The Ring of Kerry drive is one of the most popular things to do in Ireland with kids. Everyone wants to see the famous Kerry beaches, cliffs and the Skellig Islands featured in Star Wars: The Last Jedi. But many people don’t realize that the drive is long if you don’t plan your time accordingly—there is a lot to do in what seems like a small piece of land.
Table of Contents
- 1 What is the Ring of Kerry?
- 2 Ring of Kerry Route Planner
- 3 Clockwise around the Ring of Kerry Route
- 4 Counterclockwise Ring of Kerry Route with Kids
- 5 How long does the Ring of Kerry drive take?
- 6 What to see on the Ring of Kerry
- 7 Ring of Kerry or Killarney National Park?
- 8 Sneem
- 9 Staigue Fort
- 10 White Strand
- 11 Derrynane House and Gardens
- 12 Derrynane National Historic Park
- 13 Ballinskelling
- 14 Little Skellig and Skellig Michael Islands
- 15 Kerry Bog
- 16 Dinner on the Ring of Kerry
- 17 Don’t forget your travel insurance!
- 18 Need flights to Shannon or Dublin, Ireland?
- 19 Pin it for lateR!
What is the Ring of Kerry?
The Ring of Kerry is a loop road that circles its way around the Iveragh Peninsula. Most visitors set up camp in Killarney and make a day trip out of the driving route. It’s also possible to town hop, staying in Killarney one night and Kenmore a second night to break up the drive.
The Ring of Kerry (not to be confused with its sister to the northwest, the Dingle Peninsula) is part of the Wild Atlantic Way, and just a small part of the larger route from County Cork to County Donegal. We highly recommend you take two weeks to do the entire route, but if your time is limited, the Ring of Kerry is a great place to get some of the best scenery, historic sights and cultural experiences in southern Ireland.
Ring of Kerry Route Planner
There are two ways you can approach your Ring of Kerry drive. While the tourist buses go counterclockwise, heading north out of Killarney, we like to go south out of Killarney towards Muckross Abbey. This avoids bus traffic, but also means you won’t have time for some stops toward the end of the drive. However, you will see everything that most people don’t have time to see in the morning, like Torc Waterfall.
No matter how you plan your route around the Ring of Kerry, make sure you pack snacks, water, anti-nausea medication and entertainment for the kids. There will be stretches of nothing but gorgeous scenery—no snack shops or toilets.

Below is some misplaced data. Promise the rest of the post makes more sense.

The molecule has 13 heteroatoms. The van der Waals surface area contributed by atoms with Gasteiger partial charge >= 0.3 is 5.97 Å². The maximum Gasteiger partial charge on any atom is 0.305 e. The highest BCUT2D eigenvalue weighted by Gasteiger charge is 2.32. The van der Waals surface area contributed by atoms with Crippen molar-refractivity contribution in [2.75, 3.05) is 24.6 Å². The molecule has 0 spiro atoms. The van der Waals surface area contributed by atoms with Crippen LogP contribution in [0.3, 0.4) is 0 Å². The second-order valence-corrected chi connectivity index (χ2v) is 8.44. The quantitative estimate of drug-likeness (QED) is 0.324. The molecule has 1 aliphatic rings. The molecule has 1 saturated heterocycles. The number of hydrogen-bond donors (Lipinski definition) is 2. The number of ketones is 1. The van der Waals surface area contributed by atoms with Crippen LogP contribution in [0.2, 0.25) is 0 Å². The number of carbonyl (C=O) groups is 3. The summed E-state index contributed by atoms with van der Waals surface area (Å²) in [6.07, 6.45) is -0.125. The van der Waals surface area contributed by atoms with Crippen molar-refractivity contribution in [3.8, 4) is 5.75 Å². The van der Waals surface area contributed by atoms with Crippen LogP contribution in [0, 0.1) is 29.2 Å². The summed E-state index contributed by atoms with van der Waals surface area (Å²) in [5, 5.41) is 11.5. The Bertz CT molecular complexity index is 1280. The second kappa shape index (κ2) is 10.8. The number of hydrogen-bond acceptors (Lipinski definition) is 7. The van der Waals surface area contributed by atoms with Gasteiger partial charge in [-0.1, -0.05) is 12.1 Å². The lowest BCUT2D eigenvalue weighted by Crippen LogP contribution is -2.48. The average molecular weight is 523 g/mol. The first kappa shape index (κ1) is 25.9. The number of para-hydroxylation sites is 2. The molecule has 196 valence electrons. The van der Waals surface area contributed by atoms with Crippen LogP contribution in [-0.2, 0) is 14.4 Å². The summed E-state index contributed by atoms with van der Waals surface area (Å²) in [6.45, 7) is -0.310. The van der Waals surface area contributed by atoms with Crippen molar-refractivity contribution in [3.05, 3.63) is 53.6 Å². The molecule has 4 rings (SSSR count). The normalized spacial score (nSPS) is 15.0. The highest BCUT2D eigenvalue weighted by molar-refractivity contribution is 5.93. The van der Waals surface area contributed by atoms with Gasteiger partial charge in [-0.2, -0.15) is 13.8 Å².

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Clockwise around the Ring of Kerry Route
Most people drive counterclockwise around the Ring of Kerry. This is also the route the tour buses travel. In some ways, it’s the best route to take, especially during the high season so that you don’t have to pass the big buses on the opposite side of the road. However, it’s possible to get stuck behind those same buses, so clockwise might be the better choice depending on your priorities.
Counterclockwise Ring of Kerry Route with Kids
The drive from Killarney to Kenmore has some narrow roads, which can be harrowing if you have a tour bus coming at you. Leave early enough in the morning and you shouldn’t have a problem. Hit all of the major sights on this side of the ring before the buses get to them and they become overcrowded.
How long does the Ring of Kerry drive take?
The Ring of Kerry is 111 miles (or 179km) and can take you 3.5 hours if you drive nonstop. But what’s the fun in that? Plan on spending a full day driving around the Ring of Kerry. You will make multiple stops as you go, so don’t get too comfy in the car either.
Get up early, so you have plenty of time to drive before it gets dark. If you aren’t as comfortable driving on the left, it’s always better to be back to your hotel before it gets too dark on the roads.
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What to see on the Ring of Kerry
It is very easy to spend most of your time on the southern side of the Ring of Kerry. Many of the best sights are there, which is why I recommend you travel counterclockwise so you can be sure to see the highlights before dark.
Ring of Kerry or Killarney National Park?
The good news is, you don’t have to pick. Killarney National Park is on the Ring of Kerry. It is large and can fill up an entire day if you love to hike and explore. If you have two days, you should dedicate one day to driving down from Killarney to Kenmore so you can get the most of out the park.
If you only have one day to see all of the Iveragh Peninsula and Skellig Ring, see as much as you can in Killarney National Park, as fast as you can. Keep in mind though that you are missing out on a lot if you sprint through County Kerry in this way.
Major stops in the park include:
- Ross Castle
- Muckross Abbey
- Muckross House and Gardens
- Torc Waterfall
- Old Weir Bridge
Snack stops, outlooks and hiking areas:
- Ladies View
- Moll’s Gap
Read our full guide to Killarney National Park
Stop in this brightly colored town at least for a few photos. The haberdashery shop sells massive reusable plastic bags that are perfect for hauling school supplies and beach gear, or even for cereal. They also sell easy-to-pack kites and can reupholster your favorite chair (if you happened to pack it with you).